Like before, runBlocking launches a coroutine that uses the main thread. It does this through Dispatchers.Main context. The launched job starts running; however, we don’t call job.join() , so the program doesn’t bother to wait for completion. Next, task1 launches a new coroutine: after printing “task1”, delay(1000) is called and execution with the rest of the program outside of the coroutine resumes, running off with the rest of the show.

Making a call for join ensures that all coroutines associated with the task is complete before moving on. Now if we uncomment job.join() , we get the following output:

runBlocking main  | current thread: main @coroutine#1
Start job | current thread: main @coroutine#1
job launched | current thread: DefaultDispatcher-worker-1 @coroutine#2
task1 | current thread: DefaultDispatcher-worker-1 @coroutine#3
task1 complete
task2 | current thread: DefaultDispatcher-worker-1 @coroutine#4
task2 complete
Program ends | current thread: main @coroutine#1

The main runBlocking thread is running on the main thread of course. When a new coroutine is launched, a coroutine is also running on DefaultDispatcher-worker-1 . Once we enter task1 which is runBlocking, then task1 hijacks the context of the thread it is in, which is DefaultDispatcher-worker-1 — in effect, this suspends the main runBlocking coroutine.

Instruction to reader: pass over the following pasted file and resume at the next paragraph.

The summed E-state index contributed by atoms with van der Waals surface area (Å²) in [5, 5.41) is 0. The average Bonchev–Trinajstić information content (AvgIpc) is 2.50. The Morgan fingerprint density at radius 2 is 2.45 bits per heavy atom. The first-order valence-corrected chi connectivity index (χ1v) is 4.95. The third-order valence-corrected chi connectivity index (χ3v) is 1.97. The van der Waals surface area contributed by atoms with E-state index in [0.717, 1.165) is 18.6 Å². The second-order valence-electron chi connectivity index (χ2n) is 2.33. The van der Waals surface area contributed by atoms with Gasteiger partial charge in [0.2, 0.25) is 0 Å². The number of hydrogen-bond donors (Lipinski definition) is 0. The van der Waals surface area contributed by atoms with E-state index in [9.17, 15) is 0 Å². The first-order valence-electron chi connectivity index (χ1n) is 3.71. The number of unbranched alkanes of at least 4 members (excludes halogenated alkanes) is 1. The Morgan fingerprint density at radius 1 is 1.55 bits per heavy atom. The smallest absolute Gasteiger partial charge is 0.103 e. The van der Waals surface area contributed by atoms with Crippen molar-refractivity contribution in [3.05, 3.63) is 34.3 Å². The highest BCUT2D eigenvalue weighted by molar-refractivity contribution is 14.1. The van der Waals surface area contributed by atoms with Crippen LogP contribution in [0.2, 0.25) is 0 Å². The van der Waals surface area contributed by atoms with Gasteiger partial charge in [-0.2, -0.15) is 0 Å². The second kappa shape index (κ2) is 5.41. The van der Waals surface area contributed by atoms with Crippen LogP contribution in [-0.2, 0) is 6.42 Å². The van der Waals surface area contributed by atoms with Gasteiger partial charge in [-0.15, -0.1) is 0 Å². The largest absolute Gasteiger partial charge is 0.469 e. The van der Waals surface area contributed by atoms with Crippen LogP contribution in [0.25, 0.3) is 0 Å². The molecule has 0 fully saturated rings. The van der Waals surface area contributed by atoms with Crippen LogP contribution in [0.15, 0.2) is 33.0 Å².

task1 debugging point shows main runBlocking is SUSPENDED, job is RUNNING, task1 runBlocking is RUNNING

task1 completes and releases its current thread, and when we enter task2 which is runBlockingwhich also hijacks the context of the launched coroutine. Upon completion, task2 releases the context of the launched coroutine.

All events complete the job, and finally all that is left at the end of the program is the main runBlocking coroutine.

Changing task1 from runBlocking {…} to launch { … }

Let’s now have task1 make use launch instead of runBlocking. task2 still uses runBlocking.

Running the program gives an interesting effect: task2 completes before task1


runBlocking main | current thread: main @coroutine#1
job launched | current thread: DefaultDispatcher-worker-1 @coroutine#2
Start job | current thread: main @coroutine#1
task1 | current thread: DefaultDispatcher-worker-2 @coroutine#3